I respect the way Cav races, it takes a lot to come through at the end smash the opposition. Trust me I know, it’s guys like him who beat me in the weekend road races. You can be as strong as you want for 50 or 100 or 200 km’s, but if you don’t have the legs at the end then forget about it. He also brings a flair to the UCI Pro Tour that could be compared to the Armstrong effect. Like Lance, Cav can talk – and it’s stuff you actually want to hear, not the typical dross that AFL or NRL players dish out. And… he has a sensational girlfriend, Page 3 girl, Peta Todd. Nice one Cav!

Monday, 26 September 2011

Perth's city trails

I was in Perth all of last week for business and, as any bike nerd does when away from home, I took great interest in the visible bike culture I could see on Perth's streets and parks. Perth lends itself well to excellent cycling infrastructure - a cashed up city council with mining tax revenue to burn, a relatively flat metropolitan area, a plethora of parks, and well planned inner city streets that are being re-developed to accommodate cyclists.

From what I could tell as I roamed the city, cycling is very popular and the trails are well used. The key (I think) to Perth's cycling infrastructure in the beautiful Swan river, which lends it's banks to a brilliant trail all the way from the city to Fremantle. I didn't get to ride it but hope to some day. For the roadies craving hills there's the climb from the city to Kings Park and I'm told there are some decent climbs not too far out of the city.

Perhaps Perth's biggest cycling advantage is its favourable weather - when I was there it was 27 degrees and blue skies... but alas, I'm now back in Melbourne and I must now jump on the bike and ride home from work, and as a welcome home it looks like it's just about to start raining! Ahhh, Melbourne gotta love it!

Perth from King's Park

Heading into the city

Approaching the bell tower at Barrack st Jetty

Bike trail along the Mitchell Freeway

Tuesday, 20 September 2011

Vuelta Wrap

I know I'm a bit late to do a Vueta wrap, but I've gotta write something. It's one of the biggest cycling races in the world... one of the 'Big Three'. But to be honest with you, even if I wanted to do a complete wrap of Spain's premier road stage race - the Vuelta a Espana, I couldn't.

The truth is that it passed me by completely. And it seems I'm not the only one. Everyone I have spoken to, friends and colleagues alike, have said the same thing. They just weren't interested. And many of my most frequented cycling websites have reported the same thing.

It's not like I didn't care at all, I still had to see who picked up the stage wins and I was keen to see if Bradley Wiggins could come back from a smashed collar bone in the Tour de France and take the win, but as for staying up late and watching the SBS coverage - forget it. Thing is... I don't know why.

Did we all have hangovers from one of most engaging TDF's in recent years? Did the lack of the big names have some impact? I mean, who the hell is Cobo anyway? Did the timing of USA Pro Cycling Challenge distract us? Or was it the course? Were the stages uninventive and boring? I know a few people have suggested that the lack of a decisive penultimate stage killed the excitement. And maybe, for us Aussies, it was the late start time of the coverage (11:30pm). That's way past my bedttime on a school night!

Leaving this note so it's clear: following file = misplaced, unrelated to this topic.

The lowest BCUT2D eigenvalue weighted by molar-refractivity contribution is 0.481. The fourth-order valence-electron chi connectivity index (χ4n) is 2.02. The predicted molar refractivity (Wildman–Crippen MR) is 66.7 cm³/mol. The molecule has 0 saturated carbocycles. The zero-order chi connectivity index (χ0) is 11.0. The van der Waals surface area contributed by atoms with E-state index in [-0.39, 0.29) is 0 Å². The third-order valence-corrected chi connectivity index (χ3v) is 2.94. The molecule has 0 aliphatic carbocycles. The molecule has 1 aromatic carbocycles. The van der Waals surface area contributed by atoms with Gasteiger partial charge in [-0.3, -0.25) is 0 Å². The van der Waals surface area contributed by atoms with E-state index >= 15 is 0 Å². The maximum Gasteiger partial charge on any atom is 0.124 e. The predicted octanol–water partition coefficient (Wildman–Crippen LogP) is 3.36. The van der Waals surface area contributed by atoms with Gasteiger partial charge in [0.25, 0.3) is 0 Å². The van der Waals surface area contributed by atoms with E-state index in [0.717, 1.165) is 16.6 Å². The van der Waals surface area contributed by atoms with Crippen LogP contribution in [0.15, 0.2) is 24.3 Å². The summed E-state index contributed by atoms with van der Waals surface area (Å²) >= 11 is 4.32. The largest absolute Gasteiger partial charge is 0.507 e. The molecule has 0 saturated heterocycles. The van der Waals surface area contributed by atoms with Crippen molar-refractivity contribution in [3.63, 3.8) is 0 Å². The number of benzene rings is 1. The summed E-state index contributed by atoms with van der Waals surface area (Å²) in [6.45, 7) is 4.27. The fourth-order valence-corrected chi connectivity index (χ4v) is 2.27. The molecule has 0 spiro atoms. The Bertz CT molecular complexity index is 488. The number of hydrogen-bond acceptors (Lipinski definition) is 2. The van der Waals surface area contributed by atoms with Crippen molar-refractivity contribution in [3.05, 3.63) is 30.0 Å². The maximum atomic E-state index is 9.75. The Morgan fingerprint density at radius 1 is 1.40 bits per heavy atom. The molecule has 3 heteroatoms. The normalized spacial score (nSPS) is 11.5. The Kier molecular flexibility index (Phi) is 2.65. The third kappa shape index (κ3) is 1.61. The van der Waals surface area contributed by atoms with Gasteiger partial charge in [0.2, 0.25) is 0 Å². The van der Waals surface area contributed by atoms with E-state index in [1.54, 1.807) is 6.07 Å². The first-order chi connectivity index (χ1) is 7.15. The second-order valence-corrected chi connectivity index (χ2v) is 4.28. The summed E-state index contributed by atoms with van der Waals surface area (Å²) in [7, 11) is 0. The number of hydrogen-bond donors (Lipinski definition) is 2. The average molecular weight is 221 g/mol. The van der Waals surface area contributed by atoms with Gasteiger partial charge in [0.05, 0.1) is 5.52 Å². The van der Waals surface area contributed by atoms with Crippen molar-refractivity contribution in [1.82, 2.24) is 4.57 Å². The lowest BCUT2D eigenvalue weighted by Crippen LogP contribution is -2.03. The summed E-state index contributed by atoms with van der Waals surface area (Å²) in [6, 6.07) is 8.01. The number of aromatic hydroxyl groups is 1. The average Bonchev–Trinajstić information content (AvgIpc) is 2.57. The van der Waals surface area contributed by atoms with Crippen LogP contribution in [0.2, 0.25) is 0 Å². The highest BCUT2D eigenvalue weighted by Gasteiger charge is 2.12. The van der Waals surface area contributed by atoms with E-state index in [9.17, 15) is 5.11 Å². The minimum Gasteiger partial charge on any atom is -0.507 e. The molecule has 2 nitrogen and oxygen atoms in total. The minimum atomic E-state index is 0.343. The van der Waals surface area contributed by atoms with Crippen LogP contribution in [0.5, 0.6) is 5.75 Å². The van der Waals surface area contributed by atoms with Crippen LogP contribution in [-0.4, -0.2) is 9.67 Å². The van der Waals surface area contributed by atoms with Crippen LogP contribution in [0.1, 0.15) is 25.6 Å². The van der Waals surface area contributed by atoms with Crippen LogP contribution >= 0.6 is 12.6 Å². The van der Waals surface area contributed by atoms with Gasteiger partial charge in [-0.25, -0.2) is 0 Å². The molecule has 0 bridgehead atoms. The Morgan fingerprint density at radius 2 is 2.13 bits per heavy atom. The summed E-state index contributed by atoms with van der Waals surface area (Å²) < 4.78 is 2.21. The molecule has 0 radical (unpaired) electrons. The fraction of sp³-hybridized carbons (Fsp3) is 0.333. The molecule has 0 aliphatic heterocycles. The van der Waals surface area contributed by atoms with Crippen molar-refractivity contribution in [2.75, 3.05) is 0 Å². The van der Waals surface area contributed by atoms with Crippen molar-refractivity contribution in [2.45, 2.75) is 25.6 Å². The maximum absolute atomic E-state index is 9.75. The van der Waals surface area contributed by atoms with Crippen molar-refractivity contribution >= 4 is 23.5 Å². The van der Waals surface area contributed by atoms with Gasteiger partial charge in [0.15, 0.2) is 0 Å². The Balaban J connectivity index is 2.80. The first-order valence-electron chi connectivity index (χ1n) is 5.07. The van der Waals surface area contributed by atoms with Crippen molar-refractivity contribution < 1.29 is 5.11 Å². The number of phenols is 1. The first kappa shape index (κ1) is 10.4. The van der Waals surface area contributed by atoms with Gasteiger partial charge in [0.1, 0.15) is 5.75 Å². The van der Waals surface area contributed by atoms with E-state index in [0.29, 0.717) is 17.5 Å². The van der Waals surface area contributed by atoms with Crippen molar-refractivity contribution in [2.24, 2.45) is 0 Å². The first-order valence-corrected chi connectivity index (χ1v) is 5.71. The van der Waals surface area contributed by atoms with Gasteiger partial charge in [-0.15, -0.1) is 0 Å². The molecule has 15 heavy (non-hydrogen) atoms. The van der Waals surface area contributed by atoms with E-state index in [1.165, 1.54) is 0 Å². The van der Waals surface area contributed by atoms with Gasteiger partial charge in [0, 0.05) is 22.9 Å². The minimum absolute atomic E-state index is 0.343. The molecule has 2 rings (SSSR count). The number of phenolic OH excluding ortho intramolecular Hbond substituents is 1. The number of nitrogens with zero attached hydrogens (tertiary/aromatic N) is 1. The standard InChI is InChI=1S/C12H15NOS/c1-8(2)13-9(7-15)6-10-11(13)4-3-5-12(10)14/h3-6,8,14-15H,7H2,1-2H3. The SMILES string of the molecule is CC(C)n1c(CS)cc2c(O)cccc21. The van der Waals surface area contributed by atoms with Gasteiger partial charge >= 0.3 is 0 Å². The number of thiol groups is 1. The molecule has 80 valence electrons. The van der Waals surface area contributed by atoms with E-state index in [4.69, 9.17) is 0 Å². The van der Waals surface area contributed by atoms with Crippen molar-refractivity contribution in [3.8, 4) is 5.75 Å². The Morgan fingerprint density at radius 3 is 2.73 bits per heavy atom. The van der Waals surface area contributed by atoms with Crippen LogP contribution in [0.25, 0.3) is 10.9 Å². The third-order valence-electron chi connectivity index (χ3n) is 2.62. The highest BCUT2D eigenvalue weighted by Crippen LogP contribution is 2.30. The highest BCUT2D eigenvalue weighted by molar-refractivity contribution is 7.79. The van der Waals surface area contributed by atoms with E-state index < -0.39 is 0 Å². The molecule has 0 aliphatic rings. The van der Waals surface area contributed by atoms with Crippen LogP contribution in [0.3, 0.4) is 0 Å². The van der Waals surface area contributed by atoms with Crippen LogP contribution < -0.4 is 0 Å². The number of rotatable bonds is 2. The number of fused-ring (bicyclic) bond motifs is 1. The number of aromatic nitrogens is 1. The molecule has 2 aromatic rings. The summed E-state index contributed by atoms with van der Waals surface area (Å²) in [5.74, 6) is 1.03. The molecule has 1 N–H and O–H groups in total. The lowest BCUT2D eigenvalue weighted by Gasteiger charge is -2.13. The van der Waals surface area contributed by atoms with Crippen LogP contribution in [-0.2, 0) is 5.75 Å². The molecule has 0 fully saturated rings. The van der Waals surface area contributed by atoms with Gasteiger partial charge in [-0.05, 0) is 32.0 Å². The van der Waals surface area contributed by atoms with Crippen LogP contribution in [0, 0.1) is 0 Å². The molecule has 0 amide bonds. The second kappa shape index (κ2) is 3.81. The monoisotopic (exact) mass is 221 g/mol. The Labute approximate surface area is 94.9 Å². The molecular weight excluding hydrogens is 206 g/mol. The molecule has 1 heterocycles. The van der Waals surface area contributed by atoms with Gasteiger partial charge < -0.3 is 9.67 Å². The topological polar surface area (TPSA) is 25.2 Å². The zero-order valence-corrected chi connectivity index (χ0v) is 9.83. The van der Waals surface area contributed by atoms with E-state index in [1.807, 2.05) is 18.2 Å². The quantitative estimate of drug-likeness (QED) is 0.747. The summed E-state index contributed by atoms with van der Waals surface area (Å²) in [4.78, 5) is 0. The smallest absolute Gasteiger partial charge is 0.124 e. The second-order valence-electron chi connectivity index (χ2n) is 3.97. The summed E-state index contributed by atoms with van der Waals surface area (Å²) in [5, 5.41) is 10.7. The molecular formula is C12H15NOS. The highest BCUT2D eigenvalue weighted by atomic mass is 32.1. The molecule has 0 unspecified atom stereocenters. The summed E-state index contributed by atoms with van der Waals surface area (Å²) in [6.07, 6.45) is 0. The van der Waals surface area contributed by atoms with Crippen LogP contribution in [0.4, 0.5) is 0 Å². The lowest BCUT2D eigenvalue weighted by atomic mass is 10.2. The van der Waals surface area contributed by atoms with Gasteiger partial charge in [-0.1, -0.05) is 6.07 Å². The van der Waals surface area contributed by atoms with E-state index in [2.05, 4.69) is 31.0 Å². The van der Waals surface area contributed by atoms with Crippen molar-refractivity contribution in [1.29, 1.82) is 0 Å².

Whatever the reason, our lack of interest is a problem for Unipublic, the organising body. At a boom time for international cycling, there shouldn't be such a widespread lack of interest in one of our sports biggest races. The need to make adjustments and tweaks to ensure we are glued to our TV sets. If they cant attract the big names because they are all spent after the TDF - then delay the race a few weeks and offer more incentives for riders and teams. No one want to see the downfall of one of the pillars of cycling.

Anyhow - congratulations to Cobo. If we didn't know who he was before - we certainly do now. And we will all stand up and take notice of him from now on I'm sure! And, like me, he rides a Fuji!

Wednesday, 31 August 2011

You Yangs Open For Business

After the devestating floods of last summer the You Yangs regional park, a mecca of mountain biking in Victoria, is open again. I did not see it myself but the summer rains destroyed many of the trails and exposed asbestos. Over $1.5 million worth of re-building has just been completed by Parks Victoria, You Yangs Mountain Bike Club Inc. and many volunteers. Check out the Parks Victoria video below...

I headed there on the weekend with a friend and was blown away by the quality of the new trails. They are fast and flowing and so much fun. The park was packed with mountain bikers of all types and everyone had smiles on their faces, no doubt pumped to be able to hit the trails again.

I'm blown away every time I go mountain biking, it is just about the most fun you can have on two wheels and it's free! This blog tends to focus on road riding, which is what I do most of, but make no bones about it, I was a mountain biker first and am still a mountain biker at heart.

Being pretty average on the bigger jumps and drops I stuck to Cressy's Climb and the Boulder Track most of the day... well, for as long as my legs would get me back up to the top, to get another run in.